Harlequin NCP #8 by Anne Stuart\Day Leclaire released on Sep 24, 2002 is available now for purchase.
About the Author
Anne Stuart (b. 1948) is an American romance novelist who has written more than 100 books and is the recipient of the Romance Writers of America Lifetime Achievement Award, among other honors. Her first book was Barrett's Hill,a gothic romance published in 1974 when she had just turned 25. In addition to numerous stand-alone novels, she is the author of the series House of Rohan, Ice, and others. A native of Philadelphia, Stuart lives with her husband in Vermont.
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By Anne Stuart Day Leclaire
Harlequin Enterprises LimitedCopyright © 2002 Harlequin Enterprises Limited
All right reserved.
Chapter OneThe Winter Solstice Watson Hole, Wyoming
"All right, what are we going to do now?" Megan McGraw demanded, staring out over the frosty, moonlit scene in front of them.
Nadja Commorski blinked owlishly through her oversize glasses. "What do you mean?"
Meggie shrugged. "We've eaten too much pizza and ice cream, drunk too much wine, cried over that stupid movie, lusted over Brandon Scott, and it's still not even midnight. I thought we were going to celebrate our latest disaster. All we've done is make ourselves sick."
"Maybe Roebuck will change his mind?" Nadja suggested, in her soft, timid voice.
"I doubt it. My natural-foods restaurant and your new-age store don't bring in the kind of money he'd make if he bulldozed our building and put up condos. Which is exactly what he'll do, as soon as we depart."
"He can't make us leave."
"Sure he can," Meggie said bitterly. "We had a gentleman's agreement with him, not a lease. Unfortunately, none of us are gentlemen. Which leaves us up an icy creek without a paddle. And at the advanced age of thirty-two, I'm getting tired of wandering around. It's time I settled down."
"I thought you had."
Meggie glanced fondly at her young friend. "My biological clock is ticking, Nadja. Iwant a baby. I want a docile, nonthreatening, handsome husband to pay the bills and keep me in style. Is that so much to expect from life?"
"Not for most people," Nadja said. "I wouldn't have thought you'd settle for something so tame."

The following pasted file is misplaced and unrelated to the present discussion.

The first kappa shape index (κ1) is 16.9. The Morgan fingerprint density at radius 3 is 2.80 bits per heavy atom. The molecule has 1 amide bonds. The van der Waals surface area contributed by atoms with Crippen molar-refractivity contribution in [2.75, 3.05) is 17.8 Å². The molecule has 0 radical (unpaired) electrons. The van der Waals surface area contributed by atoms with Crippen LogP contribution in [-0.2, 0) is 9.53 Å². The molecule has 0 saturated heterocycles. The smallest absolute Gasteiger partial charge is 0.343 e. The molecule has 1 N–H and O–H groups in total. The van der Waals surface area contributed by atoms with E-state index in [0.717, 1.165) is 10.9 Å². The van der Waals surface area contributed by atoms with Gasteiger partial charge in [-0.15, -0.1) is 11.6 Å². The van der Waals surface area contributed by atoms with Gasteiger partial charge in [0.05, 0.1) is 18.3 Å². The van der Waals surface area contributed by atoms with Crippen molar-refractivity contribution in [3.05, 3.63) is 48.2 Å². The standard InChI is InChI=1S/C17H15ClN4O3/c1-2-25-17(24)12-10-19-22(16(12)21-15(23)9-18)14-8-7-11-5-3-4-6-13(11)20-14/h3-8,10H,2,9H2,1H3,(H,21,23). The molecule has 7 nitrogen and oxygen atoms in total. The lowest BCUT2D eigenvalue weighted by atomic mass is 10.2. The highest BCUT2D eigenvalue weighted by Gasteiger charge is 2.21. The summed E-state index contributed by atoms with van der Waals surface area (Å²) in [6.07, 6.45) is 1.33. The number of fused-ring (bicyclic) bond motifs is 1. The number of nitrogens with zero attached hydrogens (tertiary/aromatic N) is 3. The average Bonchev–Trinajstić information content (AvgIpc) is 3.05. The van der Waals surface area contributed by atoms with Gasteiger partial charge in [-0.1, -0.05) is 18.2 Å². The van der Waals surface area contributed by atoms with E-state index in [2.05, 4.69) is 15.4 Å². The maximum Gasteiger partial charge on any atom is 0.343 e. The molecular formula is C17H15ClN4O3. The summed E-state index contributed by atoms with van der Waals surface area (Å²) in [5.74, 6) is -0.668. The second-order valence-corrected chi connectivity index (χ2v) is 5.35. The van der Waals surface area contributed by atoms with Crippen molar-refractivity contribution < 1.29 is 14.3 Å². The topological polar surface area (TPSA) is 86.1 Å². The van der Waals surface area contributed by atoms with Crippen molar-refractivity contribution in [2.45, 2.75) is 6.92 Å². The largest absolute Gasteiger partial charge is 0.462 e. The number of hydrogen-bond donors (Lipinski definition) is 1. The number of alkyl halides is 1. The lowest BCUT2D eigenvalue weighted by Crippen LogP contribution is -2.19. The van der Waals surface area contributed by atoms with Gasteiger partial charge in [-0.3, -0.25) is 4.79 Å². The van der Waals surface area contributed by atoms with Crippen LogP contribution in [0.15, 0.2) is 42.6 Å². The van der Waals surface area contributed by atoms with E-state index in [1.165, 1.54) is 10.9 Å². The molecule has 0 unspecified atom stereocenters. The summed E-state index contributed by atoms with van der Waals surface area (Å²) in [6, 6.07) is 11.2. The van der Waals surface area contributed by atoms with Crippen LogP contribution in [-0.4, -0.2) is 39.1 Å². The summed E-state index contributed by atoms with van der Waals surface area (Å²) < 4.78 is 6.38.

"I can do tame," Meggie said in a meditative voice. "So what have you got in your bag of tricks?"
Nadja looked faintly guilty. She was almost ten years younger than Meggie, with a skinny, sparrow-like body, a small, pointy face, frizzy hair, and an air of gentle anxiety. "What makes you think -?"
"Come on, Nadja, we've been sharing business quarters for a year and a half now, struggling together. I know that somewhere among your crystals and potions you have a magic spell or two. You've already told me that tonight's the night of the winter solstice, a night when magic happens. Let's make some magic."
"Meggie, I sell these things, I don't use them. At least, not most of them," she added, endearingly honest.
"You must have something to summon forth a man. A love potion?"
"There are dozens of them in the shop," Nadja said wryly. "They're my biggest sellers, though they've never worked for me. Besides, you've kept away from romantic entanglements for as long as I've known you. Who did you want to summon?"
It was a cold, frosty night in the tiny ski town of Watson Hole. The town was decorated for the Christmas season, and each shop had lights, ice sculptures, wreaths and trees galore. Even Nadja's and Meggie's. Meggie sauntered across the snow-packed street to the corner of the alleyway, where a huge, somewhat disreputable-looking snowman she'd helped build early that afternoon sat. He was suitably rotund, but there was something about the composition of his coal eyes and his carrot nose that suggested a certain cynicism. "How about we find a magic hat and turn old Frosty into the perfect mate?" she suggested, slinging her arms around his icy middle.
It took her a moment to realize that Nadja hadn't responded. She turned, one arm still around the snowman, to see her friend's speculative expression.
"There is an incantation," Nadja said slowly.
Meggie pulled away. "I'm kidding, Nadja. He'd melt in bed."
"No, I mean he could be used as an oversize poppet. Something to transfer energy. It wouldn't do any harm to try."